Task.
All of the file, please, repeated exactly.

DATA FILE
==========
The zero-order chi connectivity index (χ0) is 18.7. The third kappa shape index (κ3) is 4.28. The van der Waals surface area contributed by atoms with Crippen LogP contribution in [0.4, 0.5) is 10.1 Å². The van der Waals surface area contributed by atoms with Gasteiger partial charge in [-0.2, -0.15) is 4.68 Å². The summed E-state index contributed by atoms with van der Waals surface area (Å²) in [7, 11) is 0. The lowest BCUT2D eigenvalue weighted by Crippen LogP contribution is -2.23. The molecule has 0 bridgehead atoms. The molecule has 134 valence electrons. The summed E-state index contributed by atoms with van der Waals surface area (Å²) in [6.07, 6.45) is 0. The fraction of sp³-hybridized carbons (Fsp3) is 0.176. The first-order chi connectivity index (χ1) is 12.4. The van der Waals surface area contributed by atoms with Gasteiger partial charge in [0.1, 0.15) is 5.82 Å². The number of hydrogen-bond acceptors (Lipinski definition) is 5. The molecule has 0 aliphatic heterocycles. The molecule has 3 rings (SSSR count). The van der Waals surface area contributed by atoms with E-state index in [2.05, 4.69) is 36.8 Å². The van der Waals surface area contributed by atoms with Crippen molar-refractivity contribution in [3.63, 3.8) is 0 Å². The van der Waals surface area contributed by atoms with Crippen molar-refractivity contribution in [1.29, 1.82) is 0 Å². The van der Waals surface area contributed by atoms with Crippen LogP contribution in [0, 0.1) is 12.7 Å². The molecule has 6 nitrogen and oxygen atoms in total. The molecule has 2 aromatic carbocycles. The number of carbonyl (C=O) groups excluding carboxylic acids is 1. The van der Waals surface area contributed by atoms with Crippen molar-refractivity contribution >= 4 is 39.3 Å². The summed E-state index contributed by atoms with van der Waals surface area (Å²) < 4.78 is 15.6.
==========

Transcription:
The zero-order chi connectivity index (χ0) is 18.7. The third kappa shape index (κ3) is 4.28. The van der Waals surface area contributed by atoms with Crippen LogP contribution in [0.4, 0.5) is 10.1 Å². The van der Waals surface area contributed by atoms with Gasteiger partial charge in [-0.2, -0.15) is 4.68 Å². The summed E-state index contributed by atoms with van der Waals surface area (Å²) in [7, 11) is 0. The lowest BCUT2D eigenvalue weighted by Crippen LogP contribution is -2.23. The molecule has 0 bridgehead atoms. The molecule has 134 valence electrons. The summed E-state index contributed by atoms with van der Waals surface area (Å²) in [6.07, 6.45) is 0. The fraction of sp³-hybridized carbons (Fsp3) is 0.176. The first-order chi connectivity index (χ1) is 12.4. The van der Waals surface area contributed by atoms with Gasteiger partial charge in [0.1, 0.15) is 5.82 Å². The number of hydrogen-bond acceptors (Lipinski definition) is 5. The molecule has 0 aliphatic heterocycles. The molecule has 3 rings (SSSR count). The van der Waals surface area contributed by atoms with E-state index in [2.05, 4.69) is 36.8 Å². The van der Waals surface area contributed by atoms with Crippen molar-refractivity contribution in [3.63, 3.8) is 0 Å². The van der Waals surface area contributed by atoms with Crippen molar-refractivity contribution in [1.29, 1.82) is 0 Å². The van der Waals surface area contributed by atoms with Crippen LogP contribution in [0, 0.1) is 12.7 Å². The molecule has 6 nitrogen and oxygen atoms in total. The molecule has 2 aromatic carbocycles. The number of carbonyl (C=O) groups excluding carboxylic acids is 1. The van der Waals surface area contributed by atoms with Crippen molar-refractivity contribution >= 4 is 39.3 Å². The summed E-state index contributed by atoms with van der Waals surface area (Å²) < 4.78 is 15.6.